Considering the saturation of the London restaurant scene, it really is no mean feat that a restaurant critic as unyielding as AA Gill regards Bellamy’s as a place to eat ‘once a week for the rest of your life’. Bellamy’s is something of an institution in well-heeled Mayfair, and it’s testament to its popularity that this discreet back alley retreat can draw in such a lively throng of diners on a cold, dank Monday evening in October. We enter through the shop, which is bursting with luxury imported delicacies, chilled deli goods and row upon row of Bellamy’s renowned stock of wines.
Epitomising the no-fuss, minimalist-chic approach of French brasserie dining, the dining room oozes timeless simplicity. A clean, cream colour palette, crisply-dressed tables and exposed wooden floorboards are offset by the arty swirls of René Gruau portraits dotted across the walls.
Beetroot Carpaccio, Soft Goat’s Cheese
The menu takes a journey through France’s favourite dishes: perfected national recipes, market fresh fish catches offering clean, natural flavours, and prime meat cuts. To start, we choose a dainty and delicious goat’s cheese and beetroot carpaccio with Melba toast: the prettiest of the evening’s dishes. Perfectly balanced textures and flavours are made up of millimetre-thick beetroot slices and creamy soft cheese, all offset by the crunch of homemade Melba toast.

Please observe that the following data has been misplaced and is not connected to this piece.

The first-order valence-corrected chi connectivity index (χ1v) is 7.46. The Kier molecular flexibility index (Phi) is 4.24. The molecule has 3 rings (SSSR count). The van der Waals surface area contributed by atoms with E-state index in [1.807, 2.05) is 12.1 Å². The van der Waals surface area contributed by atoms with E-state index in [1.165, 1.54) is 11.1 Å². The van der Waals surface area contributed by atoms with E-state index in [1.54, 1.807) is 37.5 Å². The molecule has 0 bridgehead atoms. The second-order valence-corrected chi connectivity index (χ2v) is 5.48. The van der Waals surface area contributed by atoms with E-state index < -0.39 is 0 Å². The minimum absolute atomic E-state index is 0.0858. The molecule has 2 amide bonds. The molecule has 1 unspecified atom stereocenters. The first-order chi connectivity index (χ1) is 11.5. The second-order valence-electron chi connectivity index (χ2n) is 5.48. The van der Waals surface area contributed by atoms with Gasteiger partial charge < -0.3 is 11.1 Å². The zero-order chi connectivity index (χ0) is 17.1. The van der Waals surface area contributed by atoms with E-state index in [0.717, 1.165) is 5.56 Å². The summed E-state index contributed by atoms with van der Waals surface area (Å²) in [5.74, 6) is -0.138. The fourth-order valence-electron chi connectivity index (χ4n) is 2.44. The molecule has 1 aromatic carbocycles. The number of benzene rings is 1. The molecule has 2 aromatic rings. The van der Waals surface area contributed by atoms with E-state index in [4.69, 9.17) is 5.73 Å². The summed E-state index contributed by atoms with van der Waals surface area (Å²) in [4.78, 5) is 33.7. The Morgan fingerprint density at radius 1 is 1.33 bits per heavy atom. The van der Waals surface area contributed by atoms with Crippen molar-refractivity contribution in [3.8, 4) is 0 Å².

Bellamy’s Fish Fingers
Bellamy’s gives a kiddie favourite a refined makeover with its fish finger offering: deliciously fresh and packed full of lightly seasoned, potato and fish-based filling, all encased in light, golden breadcrumbs.
Medallions of Monkfish, Piment d’Espelette
Sliced Entrecôte of Castle of Mey Beef, Pommes Frites
For the main event, we opt for gorgeously meaty medallions of monkfish with a spicy yet smooth pepper sauce, and a succulent entrecote of Castle of Mey beef, with pommes frites and seasonal greens as accompaniments.
We come into a bit of a quandary at dessert, as there isn’t anything that doesn’t appeal. Do we opt for Marina’s chocolate cake (lovingly crafted by the mother of Bellamy’s patron, Gavin Rankin), autumnal apple strudel to satisfy our comfort food urges, or the sure-to-be perfect tarte au citron?
Tunisian Orange & Almond Cake
Salted Caramel Parfait
We finally choose Tunisian orange and almond cake (an ‘unassailable’ choice according to Fay Maschler, who’s another critic to give Bellamy’s her rarely-inked stamp of approval), and a silky and light- yet unashamedly decadent- salted caramel parfait.
It’s fair to say Bellamy’s doesn’t do anything groundbreaking when it comes to cooking; but it does do classic, timeless elegance and stunning natural flavours, astonishingly well. The quality of the cooking, the Parisian brasserie ambience and the charming, genteel service ably carries it through to its reputation for fine French dining. Bellamy’s is void of fussy swirls of purée on its plates, teetering towers of ingredients, or ostentatious décor befitting the boutiques of the neighbouring Mayfair streets, and it’s the confidence in this simplicity that makes it so popular with its faithful clientele. Like a much-loved security blanket, Bellamy’s enveloped us in its warm, familiar swathes on that cold October evening: and we wouldn’t want it any other way.
18a Bruton Place, London, W1J 6LY
Online booking available here